Three teens suffered multiple gunshot wounds in a burglary attempt in Jackson when they reportedly kicked in the door of a local residence, ordered the homeowner and his family to lie on the floor at gunpoint, and demanded money. The homeowner told police he was able to grab his gun and open fire, hitting John Caston, 16, Nicholas Shannon, 19, and Clency Lampton, 17, who appeared to be ill-prepared for the counterattack. A fourth suspect fled the scene uninjured and is still at large. Officials said police were notified when Caston, Shannon and Lampton sought medical attention at a local hospital. Caston had been arrested for a similar crime earlier in the year. The three have been charged with burglary and armed robbery. A police department spokesman suggested the suspects may be connected with another crime that occurred a few hours earlier, where the homeowner claimed four men kicked in his carport door, brandished weapons and demanded money and other items. No one was injured in that burglary.

A St. Louis Metro bus operator performed a brave public service when he left the bus to pursue a driverless car rolling into a busy downtown intersection. Issac Sanders said that something had to be done quickly, or else. “I figured the public was at risk of getting hurt,” he said. “I knew [the car] had to be stopped before it got to that next intersection.” The car had been abandoned by two men police were pursuing eastbound on Highway 40. The chase continued to 14th Street, where the driver lost control and collided with an oncoming vehicle. The suspects then fled on foot. Anita Collins, who watched the event unfold, said she saw the unmanned vehicle headed northbound and noted that its engine was still running. “The car was actually in motion rolling down into traffic,” she said. “[But] the bus driver runs after the car and gets in it.” Moments later, an unscathed Sanders returned to his passengers, who offered a hero’s welcome.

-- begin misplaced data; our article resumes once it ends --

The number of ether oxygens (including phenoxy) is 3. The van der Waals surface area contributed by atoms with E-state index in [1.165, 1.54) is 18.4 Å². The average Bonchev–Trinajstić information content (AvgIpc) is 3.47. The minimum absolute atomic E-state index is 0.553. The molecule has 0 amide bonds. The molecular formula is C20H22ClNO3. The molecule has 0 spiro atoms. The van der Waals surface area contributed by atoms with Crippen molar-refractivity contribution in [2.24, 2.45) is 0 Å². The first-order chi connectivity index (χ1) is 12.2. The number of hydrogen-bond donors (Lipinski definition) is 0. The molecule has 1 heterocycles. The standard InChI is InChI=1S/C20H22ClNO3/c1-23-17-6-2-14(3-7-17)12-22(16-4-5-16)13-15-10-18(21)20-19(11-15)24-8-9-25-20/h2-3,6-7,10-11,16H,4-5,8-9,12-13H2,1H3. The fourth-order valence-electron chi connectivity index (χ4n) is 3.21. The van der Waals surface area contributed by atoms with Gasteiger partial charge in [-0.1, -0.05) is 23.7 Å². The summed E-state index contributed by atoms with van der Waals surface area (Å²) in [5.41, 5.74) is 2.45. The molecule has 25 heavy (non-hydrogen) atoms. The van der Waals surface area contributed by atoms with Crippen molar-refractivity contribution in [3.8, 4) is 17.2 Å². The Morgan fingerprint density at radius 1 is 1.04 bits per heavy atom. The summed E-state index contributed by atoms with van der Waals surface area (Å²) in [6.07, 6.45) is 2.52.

New York
Fernando Mateo, president of the New York State Federation of Taxi Drivers, is receiving a lot of heat after he publicly encouraged drivers to racially profile their potential passengers after a driver was shot six times and robbed. At a press conference outside of Jamaica Hospital in Queens, Mateo said that racial profiling is sometimes a good thing and that he doesn’t care if drivers do it. “Because the God’s honest truth is that 99 percent of the people that are robbing, stealing, killing these drivers are Blacks and Hispanics. So if you see suspicious activity–you know what?– don’t pick up that person,” said Mateo, who also noted that drivers should be particularly watchful of men wearing hoodies. Members of the community and many Black and Latino organization are outraged at his comments since Mateo is reportedly half-Black and half-Hispanic himself.